I'm curious about the current trend these days for ajax-applications. Is it acceptable to simply build an ajax application the best you can make it and simply ignore browsers that don't support ajax (assuming this a secured part of the site... not the public part)?
I am not talking about corporate intranets where you can reasonably control the browsers being used - but sites that people pay a monthly rate for. It's not quite public, but it's not controlled either.
It seems that the more you make your ajax application "kick ass", the harder it is to support the old model of doing things. The two models diverge further and further apart from each other that you're basically writing 2 UIs/controllers for everything in your system. Maybe in some cases you are writing 2 views too.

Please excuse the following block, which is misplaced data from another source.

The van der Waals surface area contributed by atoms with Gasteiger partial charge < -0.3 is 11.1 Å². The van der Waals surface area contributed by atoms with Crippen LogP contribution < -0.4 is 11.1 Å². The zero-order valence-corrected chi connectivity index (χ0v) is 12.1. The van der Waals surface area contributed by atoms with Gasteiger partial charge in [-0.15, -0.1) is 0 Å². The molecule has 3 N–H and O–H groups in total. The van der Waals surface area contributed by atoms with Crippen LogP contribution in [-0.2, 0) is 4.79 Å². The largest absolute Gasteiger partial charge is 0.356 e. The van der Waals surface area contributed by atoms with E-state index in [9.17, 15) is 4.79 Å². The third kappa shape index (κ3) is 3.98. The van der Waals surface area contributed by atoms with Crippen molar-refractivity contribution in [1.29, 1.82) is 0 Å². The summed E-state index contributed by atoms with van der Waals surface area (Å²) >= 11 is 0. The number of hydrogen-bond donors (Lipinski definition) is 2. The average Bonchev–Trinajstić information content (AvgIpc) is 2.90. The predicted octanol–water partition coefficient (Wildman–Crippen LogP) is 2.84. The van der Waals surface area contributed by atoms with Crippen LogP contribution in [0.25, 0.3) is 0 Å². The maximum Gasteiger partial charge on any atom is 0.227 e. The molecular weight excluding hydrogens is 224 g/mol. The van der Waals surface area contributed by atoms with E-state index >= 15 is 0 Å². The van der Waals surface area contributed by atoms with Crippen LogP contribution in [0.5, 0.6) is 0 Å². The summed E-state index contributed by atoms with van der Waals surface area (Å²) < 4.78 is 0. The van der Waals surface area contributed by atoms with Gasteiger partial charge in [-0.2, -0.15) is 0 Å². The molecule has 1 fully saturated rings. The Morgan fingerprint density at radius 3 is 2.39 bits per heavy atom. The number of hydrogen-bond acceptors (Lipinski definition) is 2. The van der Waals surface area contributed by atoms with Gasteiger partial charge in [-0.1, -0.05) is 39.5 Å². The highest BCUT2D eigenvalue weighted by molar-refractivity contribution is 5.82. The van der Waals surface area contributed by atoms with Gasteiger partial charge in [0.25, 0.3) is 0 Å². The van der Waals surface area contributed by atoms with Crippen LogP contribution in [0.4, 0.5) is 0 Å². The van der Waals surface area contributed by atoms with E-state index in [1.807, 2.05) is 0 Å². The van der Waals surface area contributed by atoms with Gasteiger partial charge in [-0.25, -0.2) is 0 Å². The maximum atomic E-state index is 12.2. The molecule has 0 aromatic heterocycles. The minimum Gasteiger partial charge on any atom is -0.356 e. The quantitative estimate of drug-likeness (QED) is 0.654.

I'm the only developer working on this particular project. Having to double my efforts actually seems like a waste of time. I think I am better off building the product I want, and if it's successful, maybe go back and add the non-ajax stuff later (if at all).
The project's unique selling point - it's core domain - has a lot to do with the way I'm going to incorporate ajax. Frankly, supporting the non-ajax stuff isn't really that important to me. The software that doesn't support ajax is basically going to be a copy of what people are already using. The reason people would use this software is because it's a lot easier to use and it's lot more fun to use.
If people want the non-ajax version, there's already a lot of products out there that do that. I'm thinking it's smart to just say "screw it... that's a market I'm just going to ignore... and I'm going to bank on the fact that my product might eventually overtake them anyway."